The Madonna of the Trail Monument
The idea of marking a highway began in Missouri about 1909 when a group of women formed a committee to locate the Old Santa Fe Trail in Missouri. This committee was influential in securing an appropriation from the state of Missouri to mark the trail with suitable boulders or monuments.
This Idea further developed into plans for a highway to be designated as the National Old Trails Road, by Act of Congress, and the work of marking was carried on in conjunction with the National Old Trails Road Association.
In 1911, the National Society Daughters of the American Revolution established a national committee known as the National Old Trails Road Committee whose work was, primarily, to definitely establish the Old Trails Road as a great National Memorial high way.
In 1912, the National Old Trails Road Association came into being and stated In its bylaws: “The object of the Association shall he to assist the Daughters of the American Revolution in marking Old Trails and to promote the construction of an Ocean-to--Ocean highway of modern type worthy of its memorial character.” The Association, under the guidance of its president Harry S. Truman, guaranteed the expense of erecting the monuments.
In 1924, the plan for the proposed monument was changed from a small cast Iron marker on the Trails to a new plan which involved the erection of 12 large markers. In 1927, the proposed design— “The Madonna of the Trail,” was accepted by the Daughters of the American Revolution’s 36th Continental Congress.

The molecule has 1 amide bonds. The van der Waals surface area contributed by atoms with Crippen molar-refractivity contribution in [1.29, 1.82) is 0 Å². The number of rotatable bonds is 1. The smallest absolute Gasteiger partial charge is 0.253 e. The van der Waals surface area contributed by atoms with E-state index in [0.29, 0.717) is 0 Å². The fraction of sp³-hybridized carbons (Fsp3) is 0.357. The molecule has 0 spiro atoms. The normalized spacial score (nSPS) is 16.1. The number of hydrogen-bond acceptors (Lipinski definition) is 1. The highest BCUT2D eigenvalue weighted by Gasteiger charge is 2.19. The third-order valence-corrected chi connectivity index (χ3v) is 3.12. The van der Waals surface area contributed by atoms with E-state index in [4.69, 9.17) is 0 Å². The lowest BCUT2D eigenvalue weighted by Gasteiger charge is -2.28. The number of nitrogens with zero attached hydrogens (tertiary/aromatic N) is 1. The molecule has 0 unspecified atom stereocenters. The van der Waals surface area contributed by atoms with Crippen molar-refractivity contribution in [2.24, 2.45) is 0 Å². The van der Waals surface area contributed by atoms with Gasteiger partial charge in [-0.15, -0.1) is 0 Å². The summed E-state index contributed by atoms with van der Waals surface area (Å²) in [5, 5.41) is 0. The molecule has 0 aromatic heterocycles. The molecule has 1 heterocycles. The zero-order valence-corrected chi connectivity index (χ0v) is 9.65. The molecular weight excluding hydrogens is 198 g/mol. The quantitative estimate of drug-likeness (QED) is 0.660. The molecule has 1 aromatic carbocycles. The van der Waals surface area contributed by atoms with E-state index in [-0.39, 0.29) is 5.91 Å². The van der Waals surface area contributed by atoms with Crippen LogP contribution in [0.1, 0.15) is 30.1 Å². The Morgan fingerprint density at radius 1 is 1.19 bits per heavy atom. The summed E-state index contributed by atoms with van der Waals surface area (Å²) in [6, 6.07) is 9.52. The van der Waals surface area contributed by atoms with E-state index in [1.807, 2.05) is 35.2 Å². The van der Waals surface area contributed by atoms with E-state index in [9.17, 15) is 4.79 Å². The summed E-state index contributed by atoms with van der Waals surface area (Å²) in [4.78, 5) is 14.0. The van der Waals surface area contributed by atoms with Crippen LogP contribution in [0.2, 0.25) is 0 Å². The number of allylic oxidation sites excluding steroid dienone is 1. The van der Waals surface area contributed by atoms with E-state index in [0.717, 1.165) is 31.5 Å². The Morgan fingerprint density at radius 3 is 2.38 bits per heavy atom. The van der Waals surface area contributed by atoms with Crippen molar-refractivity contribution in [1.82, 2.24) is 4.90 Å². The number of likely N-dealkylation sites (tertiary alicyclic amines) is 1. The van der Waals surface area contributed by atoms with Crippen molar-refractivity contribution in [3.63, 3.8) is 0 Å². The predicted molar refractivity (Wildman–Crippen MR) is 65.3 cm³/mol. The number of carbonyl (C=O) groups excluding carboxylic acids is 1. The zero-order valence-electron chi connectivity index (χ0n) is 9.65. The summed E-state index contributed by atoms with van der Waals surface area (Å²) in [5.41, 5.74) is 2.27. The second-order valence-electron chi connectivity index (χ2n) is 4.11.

“The Madonna of the Trail” is a pioneer woman clasping her baby with her young son clinging to her skirts. The face of the mother, strong in character, beauty and gentleness, is the face of a mother who realizes her responsibilities and trusts in God. It has feeling of solidity—a monument which will stand through the ages.
The figure of the mother is of heroic proportions — 10 feet high with a weight of 5 tons. The base on which the figure stands is 6 feet high and weighs 12 tons. This base rests on a foundation which stands 2 feet above ground level which makes the monument 18 feet tall.
The figure and the base are made of algonite stone (a poured mass), of which Missouri granite is the main aggregate, thus giving the monuments a warm, pink shade which is the color of Missouri native granite. It was expected that this stone had admirable aging qualities and, with time, would improve in color and solidity.
On the two skies of the base are found mention of historic data or local commemoration. These inscriptions are of the Revolutionary period or of early history in the respective localities.
These monuments were erected in each of the 12 states through which the National Old Trails Road passes. The monument was designed and sculpted by August Leimbach of St. Louis. The idea for the design was suggested by Mrs. John Trigg Moss, chairman of the DAR national committee.
At Bethesda, Maryland, in the week of April 19, 1929, the twelfth of the series of monuments erected by state organizations of the Daughters of the American Revolution was dedicated, to mark the Ocean-to—Ocean highway in honor of the pioneer mothers of the covered wagon days.
This completed the memorialization of the trail of a young nation as they traveled across the Allegheny Mountains to make their homes in the great western wilderness. “The autograph of a Nation written across the face of a continent.”